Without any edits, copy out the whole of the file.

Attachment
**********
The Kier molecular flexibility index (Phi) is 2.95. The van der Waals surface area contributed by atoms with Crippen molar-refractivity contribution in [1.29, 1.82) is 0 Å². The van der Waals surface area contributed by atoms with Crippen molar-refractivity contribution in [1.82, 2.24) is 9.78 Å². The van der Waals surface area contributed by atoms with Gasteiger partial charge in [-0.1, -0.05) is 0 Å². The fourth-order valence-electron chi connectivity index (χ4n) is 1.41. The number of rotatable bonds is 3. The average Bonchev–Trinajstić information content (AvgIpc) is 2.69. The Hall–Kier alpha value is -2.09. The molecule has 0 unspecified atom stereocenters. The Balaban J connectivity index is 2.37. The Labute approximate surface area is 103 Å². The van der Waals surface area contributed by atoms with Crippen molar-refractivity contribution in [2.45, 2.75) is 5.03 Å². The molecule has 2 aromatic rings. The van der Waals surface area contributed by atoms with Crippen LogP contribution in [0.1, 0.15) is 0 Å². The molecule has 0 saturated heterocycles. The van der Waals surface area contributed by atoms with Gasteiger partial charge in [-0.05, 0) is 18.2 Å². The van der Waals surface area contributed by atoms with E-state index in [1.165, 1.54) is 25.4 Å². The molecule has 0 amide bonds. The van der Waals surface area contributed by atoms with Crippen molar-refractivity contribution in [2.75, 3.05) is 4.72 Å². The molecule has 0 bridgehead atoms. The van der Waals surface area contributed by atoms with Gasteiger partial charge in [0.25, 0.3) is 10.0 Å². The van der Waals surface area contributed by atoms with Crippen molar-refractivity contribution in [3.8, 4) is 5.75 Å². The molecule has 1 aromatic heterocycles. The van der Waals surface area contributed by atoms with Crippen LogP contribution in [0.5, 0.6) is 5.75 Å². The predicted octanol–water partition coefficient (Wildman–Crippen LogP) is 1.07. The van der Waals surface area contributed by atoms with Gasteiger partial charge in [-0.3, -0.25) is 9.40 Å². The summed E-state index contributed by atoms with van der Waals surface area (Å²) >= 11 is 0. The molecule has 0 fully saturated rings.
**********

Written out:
The Kier molecular flexibility index (Phi) is 2.95. The van der Waals surface area contributed by atoms with Crippen molar-refractivity contribution in [1.29, 1.82) is 0 Å². The van der Waals surface area contributed by atoms with Crippen molar-refractivity contribution in [1.82, 2.24) is 9.78 Å². The van der Waals surface area contributed by atoms with Gasteiger partial charge in [-0.1, -0.05) is 0 Å². The fourth-order valence-electron chi connectivity index (χ4n) is 1.41. The number of rotatable bonds is 3. The average Bonchev–Trinajstić information content (AvgIpc) is 2.69. The Hall–Kier alpha value is -2.09. The molecule has 0 unspecified atom stereocenters. The Balaban J connectivity index is 2.37. The Labute approximate surface area is 103 Å². The van der Waals surface area contributed by atoms with Crippen molar-refractivity contribution in [2.45, 2.75) is 5.03 Å². The molecule has 2 aromatic rings. The van der Waals surface area contributed by atoms with Crippen LogP contribution in [0.1, 0.15) is 0 Å². The molecule has 0 saturated heterocycles. The van der Waals surface area contributed by atoms with Gasteiger partial charge in [-0.05, 0) is 18.2 Å². The van der Waals surface area contributed by atoms with E-state index in [1.165, 1.54) is 25.4 Å². The molecule has 0 amide bonds. The van der Waals surface area contributed by atoms with Crippen molar-refractivity contribution in [2.75, 3.05) is 4.72 Å². The molecule has 0 bridgehead atoms. The van der Waals surface area contributed by atoms with Gasteiger partial charge in [0.25, 0.3) is 10.0 Å². The van der Waals surface area contributed by atoms with Crippen molar-refractivity contribution in [3.8, 4) is 5.75 Å². The molecule has 1 aromatic heterocycles. The van der Waals surface area contributed by atoms with Crippen LogP contribution in [0.5, 0.6) is 5.75 Å². The predicted octanol–water partition coefficient (Wildman–Crippen LogP) is 1.07. The van der Waals surface area contributed by atoms with Gasteiger partial charge in [-0.3, -0.25) is 9.40 Å². The summed E-state index contributed by atoms with van der Waals surface area (Å²) >= 11 is 0. The molecule has 0 fully saturated rings.